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Getting a good night’s Sleep.
Many folk pop into the Herbal Barge Apothecary and ask about herbs for sleep. We sell a sleep herbal tea mix containing Californian poppy, linden blossom, chamomile lavender, mint and rose, that has been dramatically effective for some; and a tincture mix containing valerian and hops that has worked for others - but I always find this a difficult area to address quickly ‘over the counter’ because there are so many routes to a poor night’s sleep. Invariably I suggest structured bedtime routines that include baths with Epsom salts and essential oils, but just as often I prescribe something for the person to take to support them during the day (and night), rather than focusing just on their sleep.
Accumulative lack of sleep can be a significant factor in precipitating crisis in physical and mental health. We know there is a vicious circle relationship between sleep and pain chronic pain; also lack of sleep impacts on eating patterns and ultimately the development of insulin resistance insulin resistance. Very often chronic sleep problems require skilled help interventions. But there are themes and a consensus of self-help ‘sleep hygiene’ strategies, so if you are struggling to sleep the resources below may offer some pointers. Consider using them, in conjunction with those herbs that are traditionally associated with sleep.
Click on the images to take you to the links.
1. Self care tips for promoting sleep
I find always Dr Mercola’s website simultaneously illuminating and frustrating – far too many cookies and sign up to this newsletter/buy this product breaks – but good for rational dissemination for cutting edge science. This list is great. And it leads to an exhaustive list of hyperlinked referenced articles relating to sleep and the relationship of sleep to other health problems.
What is good sleep hygiene? – Some top tips, and some useful herbs.
2. Herbal medicine for promoting sleep.
Mainly lovely pictures of herbs that can help you relax and get to sleep.
2.. Herbal medicine for promoting sleep.
This article from the journal of alternative and complimentary medicine reviews the efficacy of herbal remedies in managing insomnia. Frustratingly and inevitably the main conclusion is of course it is surprising how little research attention over the counter remedies have attracted, but it is a useful introduction to the evidence base , such that it is.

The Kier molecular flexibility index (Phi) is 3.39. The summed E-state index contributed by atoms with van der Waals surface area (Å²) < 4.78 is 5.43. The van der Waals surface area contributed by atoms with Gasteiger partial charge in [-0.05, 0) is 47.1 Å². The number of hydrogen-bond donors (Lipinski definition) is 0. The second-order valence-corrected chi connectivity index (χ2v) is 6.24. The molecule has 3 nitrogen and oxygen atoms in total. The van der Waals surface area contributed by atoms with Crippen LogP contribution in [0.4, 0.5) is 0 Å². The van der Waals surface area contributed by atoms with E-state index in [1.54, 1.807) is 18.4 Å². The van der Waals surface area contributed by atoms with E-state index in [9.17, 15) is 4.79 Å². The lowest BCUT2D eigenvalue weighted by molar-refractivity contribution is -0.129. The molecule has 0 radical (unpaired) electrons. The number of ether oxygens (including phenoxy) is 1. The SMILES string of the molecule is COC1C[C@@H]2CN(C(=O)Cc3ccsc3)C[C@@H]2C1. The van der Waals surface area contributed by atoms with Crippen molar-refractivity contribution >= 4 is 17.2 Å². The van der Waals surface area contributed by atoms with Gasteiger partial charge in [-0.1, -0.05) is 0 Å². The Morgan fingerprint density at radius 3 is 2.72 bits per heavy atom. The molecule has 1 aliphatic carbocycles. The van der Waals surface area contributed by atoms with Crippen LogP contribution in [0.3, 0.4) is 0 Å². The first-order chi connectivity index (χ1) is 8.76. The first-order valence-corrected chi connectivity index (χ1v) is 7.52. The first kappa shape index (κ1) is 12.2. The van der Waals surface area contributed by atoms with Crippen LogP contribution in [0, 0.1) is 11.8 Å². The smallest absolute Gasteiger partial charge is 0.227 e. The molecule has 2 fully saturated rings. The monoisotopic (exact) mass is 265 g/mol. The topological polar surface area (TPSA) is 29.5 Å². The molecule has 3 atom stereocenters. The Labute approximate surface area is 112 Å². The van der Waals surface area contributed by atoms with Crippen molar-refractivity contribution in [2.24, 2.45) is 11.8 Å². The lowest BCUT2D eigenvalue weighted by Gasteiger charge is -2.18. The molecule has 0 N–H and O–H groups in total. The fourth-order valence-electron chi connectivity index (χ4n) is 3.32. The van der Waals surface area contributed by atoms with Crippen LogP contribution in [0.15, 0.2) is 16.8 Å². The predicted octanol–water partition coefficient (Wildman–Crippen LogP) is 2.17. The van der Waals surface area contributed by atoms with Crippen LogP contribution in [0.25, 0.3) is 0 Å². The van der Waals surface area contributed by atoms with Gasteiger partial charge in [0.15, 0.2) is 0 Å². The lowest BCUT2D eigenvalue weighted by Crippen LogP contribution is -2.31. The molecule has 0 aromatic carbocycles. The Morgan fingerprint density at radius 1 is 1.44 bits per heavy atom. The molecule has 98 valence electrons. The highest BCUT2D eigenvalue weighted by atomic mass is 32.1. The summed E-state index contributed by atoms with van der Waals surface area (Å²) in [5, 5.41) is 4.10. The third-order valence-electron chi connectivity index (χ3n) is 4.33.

This is an interesting essay on the potential use of Californian poppy to help promote restorative sleep where there is bidirectional relationship between sleep and pain ( ie where poor sleep enhances pain and enhanced pain further disturbs sleep) It draws evidence from in vivo tests, animal studies and traditional use
3. Epsom Bath Salts and Magnesium supplements
I really rate Epsom salts. We sell them at the Herbal Barge and I regularly recommend that folk take a good hot bath with a couple of large handfuls and some relaxing essential oils as part of their sleep promoting bedtime routine. It is my experience that the magnesium sulphate salts do promote sleep, relax muscles and in large enough doses (300 grams in a bath) can bring on a right sweat( if that is what you are after), and internally they are a very effective short term laxative. The ...
This website is from the Epsom Salt Council, who were set up in 1993 to promote the use of Epsom Salts, but it does provide interesting information..
3. Epsom bath salts and Magnesium Supplements
Baths don’t work for everybody and some times I simply prescribe Epsom salts internally. Two notes of caution – , they don’t taste great - some people might find a tablet supplement more palatable. And secondly– they are a very effective short term laxative. Take no more than half a tea –spoon dissolved in water.
It has been argued that there is some element of placebo involved. But I do know some folk have found these sleep apps helpful. From a practitioner point of view it can be really useful when someone brings in a record of their sleep patterns and crucially a record of how much sleep they are actually getting.
I don’t have enough experience of the apps to recommend one in particular, but this link takes you to a comparison site. Many sites come with the 14 day free trial, so may well b ...
5.Cognitive Behavioural Treatment (CBT) for insomnia
Cognitive behavioural therapy (CBT)is a type of psychotherapy that has been regularly used as a practical approach to treat various mental health conditions. It aims to help resolve a specific problem exploring the thought processes and behaviours that lead to a given problem. In the case of sleep it helps to identify the origin, the underlying cause of your sleep problem. In order to gain the necessary practical skills to overcome it, CBT requires for the person to understand how sleep works ...
‘What is is,-how it works- how we do it – and what can go wrong’ This website isn’t academic but it is thorough and intelligent in its accessible and well laid out presentation of subjects relating to sleep – including sleep phases, cultural differences, patterns in various animals, historical sleep research, dreaming, etc. It gives a broad overview of various sleep disorders and the highlights the areas of consensus in relation to effective ‘sleep hygiene’ practice
The National sleep foundation is a U.S site useful for sleep hygiene tips and general interest. It looks in more detail at various sleeps disorders and hyperlinks to peer reviewed references.
Isis - Infant sleep information source – UK site specialising in babies and sleep. It is helpful and well referenced
This episode of Melvyn Bragg's in our time explores fascinating new studies in to circadian rhythms - the implications of these insights for poor sleepers into sleep patterns is only just unfolding.